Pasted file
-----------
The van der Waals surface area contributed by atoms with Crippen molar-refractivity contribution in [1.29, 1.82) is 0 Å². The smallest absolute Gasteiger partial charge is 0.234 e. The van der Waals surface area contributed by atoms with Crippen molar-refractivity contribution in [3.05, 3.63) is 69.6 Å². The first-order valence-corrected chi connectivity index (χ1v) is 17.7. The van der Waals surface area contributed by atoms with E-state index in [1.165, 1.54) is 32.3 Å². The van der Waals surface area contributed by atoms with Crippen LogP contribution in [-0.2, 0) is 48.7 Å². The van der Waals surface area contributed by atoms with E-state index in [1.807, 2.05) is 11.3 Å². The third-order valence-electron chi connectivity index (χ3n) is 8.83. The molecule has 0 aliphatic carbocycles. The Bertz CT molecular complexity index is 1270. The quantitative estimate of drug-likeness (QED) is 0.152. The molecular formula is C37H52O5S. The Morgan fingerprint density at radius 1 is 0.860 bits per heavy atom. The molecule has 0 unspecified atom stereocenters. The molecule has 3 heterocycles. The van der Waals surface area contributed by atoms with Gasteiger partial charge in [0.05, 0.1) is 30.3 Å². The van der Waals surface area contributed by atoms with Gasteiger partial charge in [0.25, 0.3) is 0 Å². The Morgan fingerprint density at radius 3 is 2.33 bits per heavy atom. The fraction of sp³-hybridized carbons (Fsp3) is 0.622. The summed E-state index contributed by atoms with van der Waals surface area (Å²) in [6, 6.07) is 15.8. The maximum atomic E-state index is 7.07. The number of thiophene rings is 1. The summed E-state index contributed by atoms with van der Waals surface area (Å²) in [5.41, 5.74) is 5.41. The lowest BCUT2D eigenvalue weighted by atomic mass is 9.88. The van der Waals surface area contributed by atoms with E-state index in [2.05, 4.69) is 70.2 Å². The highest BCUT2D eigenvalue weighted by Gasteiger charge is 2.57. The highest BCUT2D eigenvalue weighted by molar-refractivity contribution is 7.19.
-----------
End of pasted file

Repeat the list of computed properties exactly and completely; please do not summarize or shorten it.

The van der Waals surface area contributed by atoms with Crippen molar-refractivity contribution in [1.29, 1.82) is 0 Å². The smallest absolute Gasteiger partial charge is 0.234 e. The van der Waals surface area contributed by atoms with Crippen molar-refractivity contribution in [3.05, 3.63) is 69.6 Å². The first-order valence-corrected chi connectivity index (χ1v) is 17.7. The van der Waals surface area contributed by atoms with E-state index in [1.165, 1.54) is 32.3 Å². The van der Waals surface area contributed by atoms with Crippen LogP contribution in [-0.2, 0) is 48.7 Å². The van der Waals surface area contributed by atoms with E-state index in [1.807, 2.05) is 11.3 Å². The third-order valence-electron chi connectivity index (χ3n) is 8.83. The molecule has 0 aliphatic carbocycles. The Bertz CT molecular complexity index is 1270. The quantitative estimate of drug-likeness (QED) is 0.152. The molecular formula is C37H52O5S. The Morgan fingerprint density at radius 1 is 0.860 bits per heavy atom. The molecule has 0 unspecified atom stereocenters. The molecule has 3 heterocycles. The van der Waals surface area contributed by atoms with Gasteiger partial charge in [0.05, 0.1) is 30.3 Å². The van der Waals surface area contributed by atoms with Gasteiger partial charge in [0.25, 0.3) is 0 Å². The Morgan fingerprint density at radius 3 is 2.33 bits per heavy atom. The fraction of sp³-hybridized carbons (Fsp3) is 0.622. The summed E-state index contributed by atoms with van der Waals surface area (Å²) in [6, 6.07) is 15.8. The maximum atomic E-state index is 7.07. The number of thiophene rings is 1. The summed E-state index contributed by atoms with van der Waals surface area (Å²) in [5.41, 5.74) is 5.41. The lowest BCUT2D eigenvalue weighted by atomic mass is 9.88. The van der Waals surface area contributed by atoms with E-state index in [2.05, 4.69) is 70.2 Å². The highest BCUT2D eigenvalue weighted by Gasteiger charge is 2.57. The highest BCUT2D eigenvalue weighted by molar-refractivity contribution is 7.19.